Quick tasting notes: Brouwerij Verhaeghe Echte Kriek

There comes a moment in every young beer drinker’s life when he either discovers the great world of tastes beyond Miller Genuine Draft or forever languishes in longneck hell. For me, there were several such moments in Charlottesville—my first Samuel Smith’s Oatmeal Stout at the late lamented Kafkafé, drinking Hefeweizen in the Court Square Tavern—but my first fruit lambic didn’t make too much of an impression. I don’t remember whether I was in school or already in Northern Virginia, but I remember my friend John Liepold raving about Lindeman’s Framboise and Kriek. I have to say that my first lambic didn’t make that much of an impression. Sweet like soda pop was my first and probably only thought.

I’ve learned a few things since then about beer. For one thing, lambic is a fascinating drink with or without fruit. A true lambic is fermented in open air tuns, and naturally occurring yeast strains in the environment contribute tremendous complexity and depth of taste. Some lambics, such as the wonderful “old red” Rodenbach of Flanders, develop a piquantly sour taste that is simultaneously challenging and refreshing. And adding real fruit to a lambic (instead of the extracts rumored to be used in many of the more outlandish beers from Lindeman, including the Cassis and Banana flavors) contributes natural sweetness and color and deepens the flavor.

Knowing all this, I was thrilled to see that one of my most recent shipments from the RealBeer Club included Brouwerij Verhaeghe’s Echte Kriek. The echte means “real,” and this is indeed the real thing, intense sour lambic flavored with big handfuls of cherries. The color is a reddish brown with no suspicious hints of gold; the mouthfeel is dry, the nose is aromatic without being cloying. The taste… sour cherries but more complex, the classic lambic “sour ale” taste hitting the palate just after the first flavor of cherries. There isn’t a lot of depth of flavor beyond the combination of sweetish cherries and sour-ish beer, but my God, what else could you want? Highly recommended.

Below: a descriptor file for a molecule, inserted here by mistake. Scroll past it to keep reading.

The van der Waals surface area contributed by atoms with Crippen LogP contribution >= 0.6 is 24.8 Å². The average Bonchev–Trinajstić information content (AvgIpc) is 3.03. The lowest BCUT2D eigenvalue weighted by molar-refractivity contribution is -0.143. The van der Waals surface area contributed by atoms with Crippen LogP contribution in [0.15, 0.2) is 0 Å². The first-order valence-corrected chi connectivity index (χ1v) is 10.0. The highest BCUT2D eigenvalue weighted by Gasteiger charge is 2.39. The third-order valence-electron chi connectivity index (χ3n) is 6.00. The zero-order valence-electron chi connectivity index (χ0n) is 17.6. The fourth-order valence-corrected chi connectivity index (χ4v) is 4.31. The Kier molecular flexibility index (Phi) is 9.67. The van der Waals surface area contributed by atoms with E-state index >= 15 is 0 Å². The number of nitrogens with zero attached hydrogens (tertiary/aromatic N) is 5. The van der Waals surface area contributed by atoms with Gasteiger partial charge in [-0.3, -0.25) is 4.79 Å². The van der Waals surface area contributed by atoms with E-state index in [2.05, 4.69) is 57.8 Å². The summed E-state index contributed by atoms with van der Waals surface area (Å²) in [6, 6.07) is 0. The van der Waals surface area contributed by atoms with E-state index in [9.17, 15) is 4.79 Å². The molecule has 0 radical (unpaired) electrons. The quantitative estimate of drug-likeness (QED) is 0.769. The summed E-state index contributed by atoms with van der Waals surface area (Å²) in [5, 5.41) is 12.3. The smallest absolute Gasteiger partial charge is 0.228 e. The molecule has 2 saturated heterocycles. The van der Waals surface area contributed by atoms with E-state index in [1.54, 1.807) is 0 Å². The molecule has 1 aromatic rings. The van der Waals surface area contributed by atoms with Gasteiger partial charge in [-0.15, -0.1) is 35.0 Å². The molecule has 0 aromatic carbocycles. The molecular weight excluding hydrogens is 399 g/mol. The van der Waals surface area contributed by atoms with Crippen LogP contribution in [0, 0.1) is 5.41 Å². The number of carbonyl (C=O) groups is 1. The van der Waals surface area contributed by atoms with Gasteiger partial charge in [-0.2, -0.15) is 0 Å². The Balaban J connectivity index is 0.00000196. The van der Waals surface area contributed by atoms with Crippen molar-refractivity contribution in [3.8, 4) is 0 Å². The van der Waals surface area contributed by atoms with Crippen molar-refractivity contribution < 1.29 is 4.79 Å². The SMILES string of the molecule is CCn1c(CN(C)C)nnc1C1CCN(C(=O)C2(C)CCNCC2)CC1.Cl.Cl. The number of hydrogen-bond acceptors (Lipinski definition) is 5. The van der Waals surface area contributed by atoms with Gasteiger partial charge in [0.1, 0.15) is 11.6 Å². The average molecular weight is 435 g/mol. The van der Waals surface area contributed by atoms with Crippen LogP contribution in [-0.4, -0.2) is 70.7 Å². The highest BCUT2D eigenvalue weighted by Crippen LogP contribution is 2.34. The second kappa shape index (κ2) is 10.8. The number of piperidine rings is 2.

Dog show

Lisa and I went to a dog show in Puyallup on Friday night. We thought, What better way to find a breeder who could tell us about how to get a Bichon Frisé puppy? Well, apparently the right answer was, “Lots of better ways.”

But not to get too far ahead of the story. The dog show was being held in the Puyallup fair grounds, about thirty miles south of where we live, to the east of SeaTac. This means that on a Friday afternoon at 4 pm, it was about seventy minutes away. We got there at about 5:45. The papers we had said the show, which included the meeting of the Puget Sound Bichon Frisé club, would go until 10 pm. Plenty of time, we thought.

We walked into the first building, which looked like a preparatory area—dogs in crates, on grooming tables, being watched by twelve-year-old kids—but with no apparent breeders in site and only a small crowd in the far end of the building. We saw another building to the right and walked through. Immediately we were hit with a miasma of dog. More dog crates and pens, stalls selling liver treats and grooming implements—all shuttered. We looked at each other and said, “Uh-oh.” Then we saw chairs at the far end of the next room set up in a ring and heard an announcer’s voice. Finally, I thought, we’ve found it. And a Bichon was on the judging table. We drew closer and realized that this was a general judging of “non-sporting” breeds, not the Bichon Frisé club judging. And there were only about fifty people there. The ones who weren’t handlers in the ring were waiting for their turn to go on. We watched the Bichon take third place and talked to the lady at the AKC desk, only to find out that the Bichon club was meeting in the building we had first been in. We walked back to find most everyone cleared out.

We went away without having talked to a breeder. But we have some addresses and phone numbers, and we’ll press ahead.